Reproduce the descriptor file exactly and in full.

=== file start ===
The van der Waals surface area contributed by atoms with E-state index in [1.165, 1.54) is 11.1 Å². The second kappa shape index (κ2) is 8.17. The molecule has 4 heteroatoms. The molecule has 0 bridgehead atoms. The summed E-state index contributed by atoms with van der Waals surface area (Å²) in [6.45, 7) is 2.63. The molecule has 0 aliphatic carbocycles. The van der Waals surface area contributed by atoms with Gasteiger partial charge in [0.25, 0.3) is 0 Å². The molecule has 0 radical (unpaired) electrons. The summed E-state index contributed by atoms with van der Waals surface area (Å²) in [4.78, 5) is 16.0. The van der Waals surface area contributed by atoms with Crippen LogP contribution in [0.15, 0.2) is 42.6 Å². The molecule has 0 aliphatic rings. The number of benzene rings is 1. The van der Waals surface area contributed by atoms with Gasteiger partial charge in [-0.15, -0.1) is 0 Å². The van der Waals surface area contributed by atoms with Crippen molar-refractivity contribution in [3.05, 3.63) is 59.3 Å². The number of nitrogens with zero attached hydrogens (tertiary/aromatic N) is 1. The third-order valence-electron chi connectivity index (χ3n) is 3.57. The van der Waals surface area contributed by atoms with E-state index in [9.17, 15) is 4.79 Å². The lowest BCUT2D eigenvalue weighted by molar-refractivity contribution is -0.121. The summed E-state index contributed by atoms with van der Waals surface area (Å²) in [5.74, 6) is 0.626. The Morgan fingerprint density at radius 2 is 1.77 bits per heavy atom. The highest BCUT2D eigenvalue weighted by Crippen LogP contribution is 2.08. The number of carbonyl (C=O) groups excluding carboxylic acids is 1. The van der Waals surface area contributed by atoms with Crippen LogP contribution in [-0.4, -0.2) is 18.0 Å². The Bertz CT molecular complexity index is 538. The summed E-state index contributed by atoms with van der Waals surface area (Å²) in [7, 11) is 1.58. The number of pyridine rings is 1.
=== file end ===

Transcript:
The van der Waals surface area contributed by atoms with E-state index in [1.165, 1.54) is 11.1 Å². The second kappa shape index (κ2) is 8.17. The molecule has 4 heteroatoms. The molecule has 0 bridgehead atoms. The summed E-state index contributed by atoms with van der Waals surface area (Å²) in [6.45, 7) is 2.63. The molecule has 0 aliphatic carbocycles. The van der Waals surface area contributed by atoms with Gasteiger partial charge in [0.25, 0.3) is 0 Å². The molecule has 0 radical (unpaired) electrons. The summed E-state index contributed by atoms with van der Waals surface area (Å²) in [4.78, 5) is 16.0. The van der Waals surface area contributed by atoms with Crippen LogP contribution in [0.15, 0.2) is 42.6 Å². The molecule has 0 aliphatic rings. The number of benzene rings is 1. The van der Waals surface area contributed by atoms with Gasteiger partial charge in [-0.15, -0.1) is 0 Å². The van der Waals surface area contributed by atoms with Crippen molar-refractivity contribution in [3.05, 3.63) is 59.3 Å². The number of nitrogens with zero attached hydrogens (tertiary/aromatic N) is 1. The third-order valence-electron chi connectivity index (χ3n) is 3.57. The van der Waals surface area contributed by atoms with E-state index in [9.17, 15) is 4.79 Å². The lowest BCUT2D eigenvalue weighted by molar-refractivity contribution is -0.121. The summed E-state index contributed by atoms with van der Waals surface area (Å²) in [5.74, 6) is 0.626. The Morgan fingerprint density at radius 2 is 1.77 bits per heavy atom. The highest BCUT2D eigenvalue weighted by Crippen LogP contribution is 2.08. The number of carbonyl (C=O) groups excluding carboxylic acids is 1. The van der Waals surface area contributed by atoms with Crippen LogP contribution in [-0.4, -0.2) is 18.0 Å². The Bertz CT molecular complexity index is 538. The summed E-state index contributed by atoms with van der Waals surface area (Å²) in [7, 11) is 1.58. The number of pyridine rings is 1.